SAND SPRINGS — Presidential candidate Beto O’Rourke spent several hours visiting Tulsa County flood victims Sunday and then met with party regulars at the local Democratic headquarters.
The trip was part campaign swing, part fact-finding mission for O’Rourke, a former Texas congressman fighting for position in the teeming Democratic presidential pool.
Texans, O’Rourke said, were long ignored by national campaigns because it seemed to be well-established how they would vote.
“No one ever listened to us in El Paso, my hometown, about what was most important to us, what we could offer to this great country,” O’Rourke said.
“I want to make sure no matter where you live, we come to listen to you, learn from you, incorporate your story into the campaign we’re trying to run and the service I want to provide as president of the United States. There’s no short-cutting that in terms of showing up and being around. That’s what brought us to Tulsa today and why I’m so grateful for those who’ve taken the time out of their day.”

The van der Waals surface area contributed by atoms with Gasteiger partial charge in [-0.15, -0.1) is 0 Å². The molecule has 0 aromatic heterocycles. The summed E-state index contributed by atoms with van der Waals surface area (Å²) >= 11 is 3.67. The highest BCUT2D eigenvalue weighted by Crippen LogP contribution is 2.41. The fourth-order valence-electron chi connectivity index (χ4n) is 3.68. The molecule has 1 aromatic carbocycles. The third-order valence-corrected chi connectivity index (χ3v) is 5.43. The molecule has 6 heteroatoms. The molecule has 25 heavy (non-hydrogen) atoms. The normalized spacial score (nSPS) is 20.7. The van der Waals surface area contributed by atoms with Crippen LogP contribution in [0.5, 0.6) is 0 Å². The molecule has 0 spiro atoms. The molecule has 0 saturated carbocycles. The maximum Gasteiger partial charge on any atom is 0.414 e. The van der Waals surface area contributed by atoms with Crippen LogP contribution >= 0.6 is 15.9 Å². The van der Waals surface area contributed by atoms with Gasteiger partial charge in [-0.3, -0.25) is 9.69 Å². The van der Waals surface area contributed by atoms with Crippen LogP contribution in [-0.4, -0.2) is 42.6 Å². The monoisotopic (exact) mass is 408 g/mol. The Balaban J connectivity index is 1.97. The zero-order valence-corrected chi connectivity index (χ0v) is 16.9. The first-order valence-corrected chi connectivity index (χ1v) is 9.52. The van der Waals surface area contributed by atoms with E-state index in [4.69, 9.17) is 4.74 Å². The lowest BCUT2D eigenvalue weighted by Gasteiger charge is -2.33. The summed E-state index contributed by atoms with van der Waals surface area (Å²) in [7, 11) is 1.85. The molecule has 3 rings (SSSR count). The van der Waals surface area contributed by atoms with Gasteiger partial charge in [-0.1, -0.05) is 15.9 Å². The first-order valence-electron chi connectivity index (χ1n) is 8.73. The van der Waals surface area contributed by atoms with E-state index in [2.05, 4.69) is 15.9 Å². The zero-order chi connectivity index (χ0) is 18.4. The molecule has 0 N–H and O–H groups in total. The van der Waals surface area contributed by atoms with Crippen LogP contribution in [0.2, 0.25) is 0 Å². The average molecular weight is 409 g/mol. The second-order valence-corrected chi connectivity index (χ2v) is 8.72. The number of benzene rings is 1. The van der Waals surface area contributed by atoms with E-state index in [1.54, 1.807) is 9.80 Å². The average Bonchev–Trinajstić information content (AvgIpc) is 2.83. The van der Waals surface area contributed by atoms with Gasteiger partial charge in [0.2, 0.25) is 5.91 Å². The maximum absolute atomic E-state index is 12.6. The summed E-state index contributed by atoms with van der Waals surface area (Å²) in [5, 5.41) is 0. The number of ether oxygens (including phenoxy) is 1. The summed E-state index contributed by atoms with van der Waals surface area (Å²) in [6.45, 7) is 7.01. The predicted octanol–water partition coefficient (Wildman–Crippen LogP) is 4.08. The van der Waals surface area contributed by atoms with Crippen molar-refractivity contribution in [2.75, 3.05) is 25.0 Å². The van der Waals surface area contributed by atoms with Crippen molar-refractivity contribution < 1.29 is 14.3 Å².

O’Rourke said he also wanted to see first-hand how federal agencies respond to situations such as last week’s flooding and how it can be avoided in the future.
From Tulsa County officials and residents of the Town and Country Estates south of the Arkansas River, O’Rourke said he heard concerns about delays in recovery assistance, federal management of the river and the need for additional infrastructure.
“It should not take months for people to get the resources they need to be able to rebuild their homes,” O’Rourke said.
O’Rourke was accompanied by former Gov. David Walters and Tulsa County Commissioner Karen Keith, who acted as tour guide. She took O’Rourke on top of one of the levees along the north side of the river in Sand Springs and described the efforts to maintain them during the height of the flooding.
O’Rourke was then taken to Town and Country, where many houses considered safe from flooding were inundated.
Resident Jeremy Herrington told O’Rourke that the Army Corps of Engineers understated the threat to his neighborhood until too late for orderly evacuation.
Across the street from Herrington, Albert and Jamie Casto were cleaning up an elderly relative’s home. They said he had not had time to evacuate, either, and lost his military decorations and citations.
Walters, a member of the Democratic National Committee and the party’s executive committee, said he was acting strictly as a host.
Asked if he had endorsed O’Rourke, Walters said, “No, but I love the guy. I think he’s one of our top-tier candidates.”